By: Zara Hovasapyan
If you haven’t played the “wikipedia game,” it is actually quite an amusing way of passing time. With a friend, or alone, you can choose article A to begin with and, by clicking links, finish at article B. An example would be to start with the wikipedia article on Dolma and end at the wikipedia article on Mogadishu. Believe me, it can be done. However, if you start with any article pertaining to Armenian politics or the Armenian-American community, it only takes a few links to get to an article on the “White Genocide.”
What is the White Genocide that I am referring to? The White Genocide is the assimilation of the Diasporan Armenians into Western Society. Though we lost many Armenians in numbers during the Armenian Genocide in the early 1900’s, what is worse is that the Turks attempted to annihilate our culture, our language and our heritage and eradicate all traces of Armenian existence. We now face a similar problem: assimilation. I have noticed a trend that Armenian youths are more inclined to adopt the “American” culture and sever their ties with the Armenian community.
As an Armenian-American, I view my identity as the overlapping part of two circles in a Venn diagram. From that perspective, being Armenian and being American are not mutually exclusive. I have proudly adopted many aspects of American culture while preserving and perpetuating Armenian culture simultaneously.
Few things bring me more joy than going to the Pantages or the Ahmanson with my mom to watch a Broadway musical. Eating brown sugar oatmeal before a midterm has become a ritual for me. Memorial day weekend is spent at an American national park every single year. I cherish these traditions that I have gained from living in the United States, however, for everything American that makes me happy, I have an Armenian pastime to counter that American influence. And they are not hard to find. From watching Armenian television, I get all the Armenian humor I need to fill my day with laughs. Walking a few blocks to the closest Armenian store and bringing home some dolma, going to an Armenian Apostolic Church almost every Sunday, reading Armenian history, and even something as simple as speaking Armenian with my family.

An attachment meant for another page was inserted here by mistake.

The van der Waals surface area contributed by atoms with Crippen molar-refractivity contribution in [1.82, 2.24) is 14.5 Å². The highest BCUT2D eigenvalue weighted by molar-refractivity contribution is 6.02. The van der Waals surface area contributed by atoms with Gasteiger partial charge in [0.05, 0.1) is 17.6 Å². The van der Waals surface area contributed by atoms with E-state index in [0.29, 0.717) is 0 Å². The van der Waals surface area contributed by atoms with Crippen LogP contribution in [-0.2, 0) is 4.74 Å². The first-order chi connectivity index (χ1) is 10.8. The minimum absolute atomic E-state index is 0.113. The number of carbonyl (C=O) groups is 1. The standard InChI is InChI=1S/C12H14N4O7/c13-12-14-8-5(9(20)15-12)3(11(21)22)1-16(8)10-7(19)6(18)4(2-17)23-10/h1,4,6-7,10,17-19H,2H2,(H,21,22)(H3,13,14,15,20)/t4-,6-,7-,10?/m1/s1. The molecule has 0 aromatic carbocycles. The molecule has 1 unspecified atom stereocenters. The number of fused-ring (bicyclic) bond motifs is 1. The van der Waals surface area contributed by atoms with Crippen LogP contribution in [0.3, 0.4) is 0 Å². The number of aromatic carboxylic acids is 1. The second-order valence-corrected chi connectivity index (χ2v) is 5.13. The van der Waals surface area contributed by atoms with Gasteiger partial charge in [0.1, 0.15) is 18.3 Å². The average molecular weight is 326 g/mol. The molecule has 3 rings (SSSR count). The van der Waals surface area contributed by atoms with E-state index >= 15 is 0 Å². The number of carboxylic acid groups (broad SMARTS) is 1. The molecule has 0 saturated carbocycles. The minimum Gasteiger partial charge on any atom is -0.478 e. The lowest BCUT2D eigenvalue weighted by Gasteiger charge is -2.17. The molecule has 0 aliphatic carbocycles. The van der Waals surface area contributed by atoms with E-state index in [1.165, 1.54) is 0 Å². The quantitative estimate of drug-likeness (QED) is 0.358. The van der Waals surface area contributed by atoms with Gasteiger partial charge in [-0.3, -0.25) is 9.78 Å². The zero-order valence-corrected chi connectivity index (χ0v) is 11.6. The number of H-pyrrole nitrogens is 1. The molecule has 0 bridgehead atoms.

I love the United States and I love American culture. California has been my home for the past 16 years; however, my roots will never be forgotten. Changing my physical environment does not change my heritage, my family’s history, or my sense of self. I am not simply Armenian or simply American, I am Armenian-American (the hyphen is the operative character in this sentence) and everything that I am today was influenced by both cultures without dwindling the influence of either. While it may appear that cultivating only one culture is the easier path, adopting both and revering the nature of co-existing cultures is more enriching and rewarding.